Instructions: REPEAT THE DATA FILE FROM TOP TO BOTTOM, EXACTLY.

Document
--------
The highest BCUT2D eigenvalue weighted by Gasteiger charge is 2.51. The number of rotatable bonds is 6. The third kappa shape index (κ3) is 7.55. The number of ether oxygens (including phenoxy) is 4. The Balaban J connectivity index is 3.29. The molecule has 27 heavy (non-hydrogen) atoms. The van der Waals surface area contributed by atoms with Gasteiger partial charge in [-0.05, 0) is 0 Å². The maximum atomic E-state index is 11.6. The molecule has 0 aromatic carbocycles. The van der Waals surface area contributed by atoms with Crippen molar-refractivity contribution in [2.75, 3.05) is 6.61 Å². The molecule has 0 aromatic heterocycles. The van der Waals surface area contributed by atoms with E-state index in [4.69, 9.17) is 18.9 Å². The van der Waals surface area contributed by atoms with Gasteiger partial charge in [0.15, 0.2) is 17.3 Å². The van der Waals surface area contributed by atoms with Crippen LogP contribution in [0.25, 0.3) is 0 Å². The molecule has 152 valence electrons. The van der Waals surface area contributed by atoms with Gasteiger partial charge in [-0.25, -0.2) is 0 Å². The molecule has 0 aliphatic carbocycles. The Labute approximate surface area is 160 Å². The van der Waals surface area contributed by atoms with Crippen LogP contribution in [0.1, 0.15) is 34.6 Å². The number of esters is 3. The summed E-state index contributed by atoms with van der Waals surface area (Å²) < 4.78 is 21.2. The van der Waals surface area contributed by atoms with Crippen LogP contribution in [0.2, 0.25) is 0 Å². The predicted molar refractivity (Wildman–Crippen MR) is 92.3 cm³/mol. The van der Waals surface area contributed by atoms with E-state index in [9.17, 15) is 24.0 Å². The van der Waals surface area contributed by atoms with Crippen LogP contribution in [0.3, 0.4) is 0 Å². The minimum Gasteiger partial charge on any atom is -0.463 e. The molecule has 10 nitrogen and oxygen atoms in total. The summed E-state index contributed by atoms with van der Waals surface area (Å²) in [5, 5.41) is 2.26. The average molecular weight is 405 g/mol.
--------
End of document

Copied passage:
The highest BCUT2D eigenvalue weighted by Gasteiger charge is 2.51. The number of rotatable bonds is 6. The third kappa shape index (κ3) is 7.55. The number of ether oxygens (including phenoxy) is 4. The Balaban J connectivity index is 3.29. The molecule has 27 heavy (non-hydrogen) atoms. The van der Waals surface area contributed by atoms with Gasteiger partial charge in [-0.05, 0) is 0 Å². The maximum atomic E-state index is 11.6. The molecule has 0 aromatic carbocycles. The van der Waals surface area contributed by atoms with Crippen molar-refractivity contribution in [2.75, 3.05) is 6.61 Å². The molecule has 0 aromatic heterocycles. The van der Waals surface area contributed by atoms with E-state index in [4.69, 9.17) is 18.9 Å². The van der Waals surface area contributed by atoms with Gasteiger partial charge in [0.15, 0.2) is 17.3 Å². The van der Waals surface area contributed by atoms with Crippen LogP contribution in [0.25, 0.3) is 0 Å². The molecule has 152 valence electrons. The van der Waals surface area contributed by atoms with Gasteiger partial charge in [-0.25, -0.2) is 0 Å². The molecule has 0 aliphatic carbocycles. The Labute approximate surface area is 160 Å². The van der Waals surface area contributed by atoms with Crippen LogP contribution in [0.1, 0.15) is 34.6 Å². The number of esters is 3. The summed E-state index contributed by atoms with van der Waals surface area (Å²) < 4.78 is 21.2. The van der Waals surface area contributed by atoms with Crippen LogP contribution in [0.2, 0.25) is 0 Å². The predicted molar refractivity (Wildman–Crippen MR) is 92.3 cm³/mol. The van der Waals surface area contributed by atoms with E-state index in [9.17, 15) is 24.0 Å². The van der Waals surface area contributed by atoms with Crippen LogP contribution in [0.3, 0.4) is 0 Å². The minimum Gasteiger partial charge on any atom is -0.463 e. The molecule has 10 nitrogen and oxygen atoms in total. The summed E-state index contributed by atoms with van der Waals surface area (Å²) in [5, 5.41) is 2.26. The average molecular weight is 405 g/mol.